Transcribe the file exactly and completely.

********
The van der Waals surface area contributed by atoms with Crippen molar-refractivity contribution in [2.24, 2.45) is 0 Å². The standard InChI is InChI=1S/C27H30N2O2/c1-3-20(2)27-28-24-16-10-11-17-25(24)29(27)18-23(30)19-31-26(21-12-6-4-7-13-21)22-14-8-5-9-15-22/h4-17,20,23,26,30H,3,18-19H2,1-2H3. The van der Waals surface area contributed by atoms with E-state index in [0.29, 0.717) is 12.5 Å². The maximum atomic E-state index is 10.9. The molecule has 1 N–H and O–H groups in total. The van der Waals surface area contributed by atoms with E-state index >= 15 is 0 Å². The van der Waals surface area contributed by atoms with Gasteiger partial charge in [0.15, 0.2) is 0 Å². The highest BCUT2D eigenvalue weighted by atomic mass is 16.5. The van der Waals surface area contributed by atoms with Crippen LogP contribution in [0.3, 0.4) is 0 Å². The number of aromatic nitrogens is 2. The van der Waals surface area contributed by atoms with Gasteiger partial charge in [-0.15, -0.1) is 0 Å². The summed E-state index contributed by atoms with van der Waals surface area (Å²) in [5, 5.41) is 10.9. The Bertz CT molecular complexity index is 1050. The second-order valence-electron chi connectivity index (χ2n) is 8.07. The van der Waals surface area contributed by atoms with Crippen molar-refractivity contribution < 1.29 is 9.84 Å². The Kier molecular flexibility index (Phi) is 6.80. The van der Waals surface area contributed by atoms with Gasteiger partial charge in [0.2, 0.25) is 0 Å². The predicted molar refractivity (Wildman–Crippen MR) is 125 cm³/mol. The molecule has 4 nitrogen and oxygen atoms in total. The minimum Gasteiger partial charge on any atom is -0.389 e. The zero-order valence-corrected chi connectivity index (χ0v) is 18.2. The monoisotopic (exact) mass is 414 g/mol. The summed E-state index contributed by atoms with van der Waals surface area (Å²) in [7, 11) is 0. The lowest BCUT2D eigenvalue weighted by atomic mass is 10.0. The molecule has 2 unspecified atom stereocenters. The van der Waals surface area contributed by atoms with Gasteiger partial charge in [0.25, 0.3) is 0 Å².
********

The van der Waals surface area contributed by atoms with Crippen molar-refractivity contribution in [2.24, 2.45) is 0 Å². The standard InChI is InChI=1S/C27H30N2O2/c1-3-20(2)27-28-24-16-10-11-17-25(24)29(27)18-23(30)19-31-26(21-12-6-4-7-13-21)22-14-8-5-9-15-22/h4-17,20,23,26,30H,3,18-19H2,1-2H3. The van der Waals surface area contributed by atoms with E-state index in [0.29, 0.717) is 12.5 Å². The maximum atomic E-state index is 10.9. The molecule has 1 N–H and O–H groups in total. The van der Waals surface area contributed by atoms with E-state index >= 15 is 0 Å². The van der Waals surface area contributed by atoms with Gasteiger partial charge in [0.15, 0.2) is 0 Å². The highest BCUT2D eigenvalue weighted by atomic mass is 16.5. The van der Waals surface area contributed by atoms with Crippen LogP contribution in [0.3, 0.4) is 0 Å². The number of aromatic nitrogens is 2. The van der Waals surface area contributed by atoms with Gasteiger partial charge in [-0.15, -0.1) is 0 Å². The summed E-state index contributed by atoms with van der Waals surface area (Å²) in [5, 5.41) is 10.9. The Bertz CT molecular complexity index is 1050. The second-order valence-electron chi connectivity index (χ2n) is 8.07. The van der Waals surface area contributed by atoms with Crippen molar-refractivity contribution < 1.29 is 9.84 Å². The Kier molecular flexibility index (Phi) is 6.80. The van der Waals surface area contributed by atoms with Gasteiger partial charge in [0.2, 0.25) is 0 Å². The predicted molar refractivity (Wildman–Crippen MR) is 125 cm³/mol. The molecule has 4 nitrogen and oxygen atoms in total. The minimum Gasteiger partial charge on any atom is -0.389 e. The zero-order valence-corrected chi connectivity index (χ0v) is 18.2. The monoisotopic (exact) mass is 414 g/mol. The summed E-state index contributed by atoms with van der Waals surface area (Å²) in [7, 11) is 0. The lowest BCUT2D eigenvalue weighted by atomic mass is 10.0. The molecule has 2 unspecified atom stereocenters. The van der Waals surface area contributed by atoms with Gasteiger partial charge in [0.25, 0.3) is 0 Å².